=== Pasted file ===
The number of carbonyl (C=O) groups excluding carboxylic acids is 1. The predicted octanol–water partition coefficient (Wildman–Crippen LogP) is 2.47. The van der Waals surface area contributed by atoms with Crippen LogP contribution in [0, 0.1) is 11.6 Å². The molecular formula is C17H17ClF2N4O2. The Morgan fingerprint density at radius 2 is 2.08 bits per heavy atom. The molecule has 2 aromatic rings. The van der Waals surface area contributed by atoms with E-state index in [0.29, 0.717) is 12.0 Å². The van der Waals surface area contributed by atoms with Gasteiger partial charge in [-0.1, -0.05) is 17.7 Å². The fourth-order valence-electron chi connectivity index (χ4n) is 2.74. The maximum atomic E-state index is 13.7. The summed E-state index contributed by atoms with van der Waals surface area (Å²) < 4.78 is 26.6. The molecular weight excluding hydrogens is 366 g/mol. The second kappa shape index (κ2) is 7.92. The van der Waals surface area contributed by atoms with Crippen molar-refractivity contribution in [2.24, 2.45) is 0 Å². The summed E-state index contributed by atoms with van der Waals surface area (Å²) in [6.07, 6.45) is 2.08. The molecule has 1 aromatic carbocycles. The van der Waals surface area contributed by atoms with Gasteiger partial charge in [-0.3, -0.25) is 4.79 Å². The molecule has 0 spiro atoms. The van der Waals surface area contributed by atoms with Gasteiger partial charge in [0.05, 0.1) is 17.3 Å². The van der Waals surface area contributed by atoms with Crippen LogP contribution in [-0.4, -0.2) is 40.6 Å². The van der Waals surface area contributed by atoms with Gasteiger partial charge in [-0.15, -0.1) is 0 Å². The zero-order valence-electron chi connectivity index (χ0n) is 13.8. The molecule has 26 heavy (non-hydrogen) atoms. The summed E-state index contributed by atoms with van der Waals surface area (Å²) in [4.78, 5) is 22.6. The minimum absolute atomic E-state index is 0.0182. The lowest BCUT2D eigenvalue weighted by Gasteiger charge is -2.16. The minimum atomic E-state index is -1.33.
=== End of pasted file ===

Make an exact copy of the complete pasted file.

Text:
The number of carbonyl (C=O) groups excluding carboxylic acids is 1. The predicted octanol–water partition coefficient (Wildman–Crippen LogP) is 2.47. The van der Waals surface area contributed by atoms with Crippen LogP contribution in [0, 0.1) is 11.6 Å². The molecular formula is C17H17ClF2N4O2. The Morgan fingerprint density at radius 2 is 2.08 bits per heavy atom. The molecule has 2 aromatic rings. The van der Waals surface area contributed by atoms with E-state index in [0.29, 0.717) is 12.0 Å². The van der Waals surface area contributed by atoms with Gasteiger partial charge in [-0.1, -0.05) is 17.7 Å². The fourth-order valence-electron chi connectivity index (χ4n) is 2.74. The maximum atomic E-state index is 13.7. The summed E-state index contributed by atoms with van der Waals surface area (Å²) < 4.78 is 26.6. The molecular weight excluding hydrogens is 366 g/mol. The second kappa shape index (κ2) is 7.92. The van der Waals surface area contributed by atoms with Crippen molar-refractivity contribution in [2.24, 2.45) is 0 Å². The summed E-state index contributed by atoms with van der Waals surface area (Å²) in [6.07, 6.45) is 2.08. The molecule has 1 aromatic carbocycles. The van der Waals surface area contributed by atoms with Gasteiger partial charge in [-0.3, -0.25) is 4.79 Å². The molecule has 0 spiro atoms. The van der Waals surface area contributed by atoms with Gasteiger partial charge in [0.05, 0.1) is 17.3 Å². The van der Waals surface area contributed by atoms with Crippen LogP contribution in [-0.4, -0.2) is 40.6 Å². The van der Waals surface area contributed by atoms with Gasteiger partial charge in [-0.15, -0.1) is 0 Å². The zero-order valence-electron chi connectivity index (χ0n) is 13.8. The molecule has 26 heavy (non-hydrogen) atoms. The summed E-state index contributed by atoms with van der Waals surface area (Å²) in [4.78, 5) is 22.6. The minimum absolute atomic E-state index is 0.0182. The lowest BCUT2D eigenvalue weighted by Gasteiger charge is -2.16. The minimum atomic E-state index is -1.33.